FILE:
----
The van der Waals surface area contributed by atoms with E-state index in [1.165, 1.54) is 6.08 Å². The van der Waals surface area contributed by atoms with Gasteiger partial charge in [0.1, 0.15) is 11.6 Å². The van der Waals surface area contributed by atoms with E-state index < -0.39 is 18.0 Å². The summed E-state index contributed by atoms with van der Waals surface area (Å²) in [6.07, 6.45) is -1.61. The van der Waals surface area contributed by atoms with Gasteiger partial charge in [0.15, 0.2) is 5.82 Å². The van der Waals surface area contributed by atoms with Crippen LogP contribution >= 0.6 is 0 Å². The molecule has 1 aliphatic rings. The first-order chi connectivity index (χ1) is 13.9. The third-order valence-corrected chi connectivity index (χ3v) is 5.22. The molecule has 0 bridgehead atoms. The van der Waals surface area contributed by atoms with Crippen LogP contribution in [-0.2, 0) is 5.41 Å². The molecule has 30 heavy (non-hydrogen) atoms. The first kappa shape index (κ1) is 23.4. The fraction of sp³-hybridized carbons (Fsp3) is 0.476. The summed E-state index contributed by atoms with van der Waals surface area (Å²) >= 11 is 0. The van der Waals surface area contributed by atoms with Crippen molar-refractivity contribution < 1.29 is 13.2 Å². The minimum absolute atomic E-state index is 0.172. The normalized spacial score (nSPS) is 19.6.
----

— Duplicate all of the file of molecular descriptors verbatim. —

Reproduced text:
The van der Waals surface area contributed by atoms with E-state index in [1.165, 1.54) is 6.08 Å². The van der Waals surface area contributed by atoms with Gasteiger partial charge in [0.1, 0.15) is 11.6 Å². The van der Waals surface area contributed by atoms with E-state index < -0.39 is 18.0 Å². The summed E-state index contributed by atoms with van der Waals surface area (Å²) in [6.07, 6.45) is -1.61. The van der Waals surface area contributed by atoms with Gasteiger partial charge in [0.15, 0.2) is 5.82 Å². The van der Waals surface area contributed by atoms with Crippen LogP contribution >= 0.6 is 0 Å². The molecule has 1 aliphatic rings. The first-order chi connectivity index (χ1) is 13.9. The third-order valence-corrected chi connectivity index (χ3v) is 5.22. The molecule has 0 bridgehead atoms. The van der Waals surface area contributed by atoms with Crippen LogP contribution in [-0.2, 0) is 5.41 Å². The molecule has 30 heavy (non-hydrogen) atoms. The first kappa shape index (κ1) is 23.4. The fraction of sp³-hybridized carbons (Fsp3) is 0.476. The summed E-state index contributed by atoms with van der Waals surface area (Å²) >= 11 is 0. The van der Waals surface area contributed by atoms with Crippen molar-refractivity contribution < 1.29 is 13.2 Å². The minimum absolute atomic E-state index is 0.172. The normalized spacial score (nSPS) is 19.6.